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Spindles Farm survivor Duke wins dressage debut
FIVE years ago Duke was suffering from life-threatening infections after surviving one of the UK's worst animal cruelty cases - now he's just won his first ever dressage competition.
The thoroughbred gelding was one of 14 animals to be taken in by the Speen-based Horse Trust after being seized from Spindles Farm in Hyde Heath.
It was touch and go whether he would survive, and even after his initial recovery he needed lifesaving surgery on an unrelated condition.
Fast forward five years and Duke now looks a different animal and this week competed in his first ever dressage and showjumping competitions.
He managed a clear round in the showjumping - despite never having seen a coloured pole or jumped round a course before in his life - and won his debut dressage event with a score of 59 per cent.
Duke took part in the events at the Widmer Equestrian Centre in Lacey Green with the Horse Trust's resident trainer Jane Calvert on board.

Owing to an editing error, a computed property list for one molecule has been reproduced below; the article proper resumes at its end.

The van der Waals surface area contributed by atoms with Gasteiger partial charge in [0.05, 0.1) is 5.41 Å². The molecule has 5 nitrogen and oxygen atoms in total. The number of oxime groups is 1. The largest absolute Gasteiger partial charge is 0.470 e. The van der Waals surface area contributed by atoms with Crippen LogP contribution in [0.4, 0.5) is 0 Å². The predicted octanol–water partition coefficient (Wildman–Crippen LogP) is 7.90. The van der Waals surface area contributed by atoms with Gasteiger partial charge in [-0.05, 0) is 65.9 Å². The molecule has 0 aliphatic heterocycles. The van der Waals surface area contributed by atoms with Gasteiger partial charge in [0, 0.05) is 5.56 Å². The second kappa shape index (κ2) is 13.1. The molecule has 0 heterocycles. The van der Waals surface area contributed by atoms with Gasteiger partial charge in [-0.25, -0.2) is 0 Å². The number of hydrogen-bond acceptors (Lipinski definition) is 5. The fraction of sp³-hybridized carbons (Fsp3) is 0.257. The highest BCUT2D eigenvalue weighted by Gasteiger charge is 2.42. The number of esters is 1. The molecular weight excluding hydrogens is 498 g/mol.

Jeanette Allen, Chief Executive of The Horse Trust, said: "We are so proud of all that Duke has achieved despite tough start in life. We hope that this will be the start of a promising career for Duke and that he will go on to represent the Horse Trust at many more shows in future.
"Duke’s health problems mean that he can’t be rehomed, but we guarantee that he will have a happy and secure home at The Horse Trust for the rest of his life.’
Duke was one of more than 100 horses, ponies and donkeys to be taken from Spindles Farm in one of the RSPCA's biggest-ever rescue operations in 2008.
A further 32 animals were found dead at the farm and five members of the same family were later convicted under the Animal Welfare Act.
After intensive veterinary treatment and care Duke slowly began to recover, but he later developed Sarcoids on his left eye and had to travel more than 200 miles to the University of Liverpool’s Equine Hospital to undergo specialist treatment to remove the tumours.
He then needed to undergo further life-saving surgery at the Royal Veterinary College for recurring bouts of colic, before making a full recovery that allowed him to make his competitive debut last week.
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